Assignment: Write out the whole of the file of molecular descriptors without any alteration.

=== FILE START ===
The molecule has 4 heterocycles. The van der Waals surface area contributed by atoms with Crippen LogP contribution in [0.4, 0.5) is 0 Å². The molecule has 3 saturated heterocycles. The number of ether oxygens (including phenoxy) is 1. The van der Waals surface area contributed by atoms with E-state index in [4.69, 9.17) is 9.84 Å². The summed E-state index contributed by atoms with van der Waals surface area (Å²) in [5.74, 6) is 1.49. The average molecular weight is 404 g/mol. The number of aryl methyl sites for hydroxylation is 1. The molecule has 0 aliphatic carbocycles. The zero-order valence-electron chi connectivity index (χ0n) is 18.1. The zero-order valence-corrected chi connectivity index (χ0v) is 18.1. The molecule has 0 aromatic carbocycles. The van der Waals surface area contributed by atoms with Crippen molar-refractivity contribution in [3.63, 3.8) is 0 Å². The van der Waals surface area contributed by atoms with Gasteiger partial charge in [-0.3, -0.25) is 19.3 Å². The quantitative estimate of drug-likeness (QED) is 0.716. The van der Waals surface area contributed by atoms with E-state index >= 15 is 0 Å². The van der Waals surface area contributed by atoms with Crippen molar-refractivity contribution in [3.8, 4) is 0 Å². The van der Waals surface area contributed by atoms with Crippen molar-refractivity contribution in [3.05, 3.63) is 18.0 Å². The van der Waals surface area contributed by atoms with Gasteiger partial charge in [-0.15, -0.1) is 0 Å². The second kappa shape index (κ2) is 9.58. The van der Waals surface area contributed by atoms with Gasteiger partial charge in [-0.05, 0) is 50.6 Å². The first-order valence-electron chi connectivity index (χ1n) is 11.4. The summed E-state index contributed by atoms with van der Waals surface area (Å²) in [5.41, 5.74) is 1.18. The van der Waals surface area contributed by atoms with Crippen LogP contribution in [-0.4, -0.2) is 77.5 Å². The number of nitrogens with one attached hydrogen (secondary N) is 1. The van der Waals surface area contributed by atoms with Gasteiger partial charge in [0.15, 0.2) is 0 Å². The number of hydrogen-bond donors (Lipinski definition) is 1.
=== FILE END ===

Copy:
The molecule has 4 heterocycles. The van der Waals surface area contributed by atoms with Crippen LogP contribution in [0.4, 0.5) is 0 Å². The molecule has 3 saturated heterocycles. The number of ether oxygens (including phenoxy) is 1. The van der Waals surface area contributed by atoms with E-state index in [4.69, 9.17) is 9.84 Å². The summed E-state index contributed by atoms with van der Waals surface area (Å²) in [5.74, 6) is 1.49. The average molecular weight is 404 g/mol. The number of aryl methyl sites for hydroxylation is 1. The molecule has 0 aliphatic carbocycles. The zero-order valence-electron chi connectivity index (χ0n) is 18.1. The zero-order valence-corrected chi connectivity index (χ0v) is 18.1. The molecule has 0 aromatic carbocycles. The van der Waals surface area contributed by atoms with Crippen molar-refractivity contribution in [3.63, 3.8) is 0 Å². The van der Waals surface area contributed by atoms with Gasteiger partial charge in [-0.3, -0.25) is 19.3 Å². The quantitative estimate of drug-likeness (QED) is 0.716. The van der Waals surface area contributed by atoms with E-state index >= 15 is 0 Å². The van der Waals surface area contributed by atoms with Crippen molar-refractivity contribution in [3.8, 4) is 0 Å². The van der Waals surface area contributed by atoms with Crippen molar-refractivity contribution in [3.05, 3.63) is 18.0 Å². The van der Waals surface area contributed by atoms with Gasteiger partial charge in [-0.15, -0.1) is 0 Å². The second kappa shape index (κ2) is 9.58. The van der Waals surface area contributed by atoms with Gasteiger partial charge in [-0.05, 0) is 50.6 Å². The first-order valence-electron chi connectivity index (χ1n) is 11.4. The summed E-state index contributed by atoms with van der Waals surface area (Å²) in [5.41, 5.74) is 1.18. The van der Waals surface area contributed by atoms with Crippen LogP contribution in [-0.4, -0.2) is 77.5 Å². The number of nitrogens with one attached hydrogen (secondary N) is 1. The van der Waals surface area contributed by atoms with Gasteiger partial charge in [0.15, 0.2) is 0 Å². The number of hydrogen-bond donors (Lipinski definition) is 1.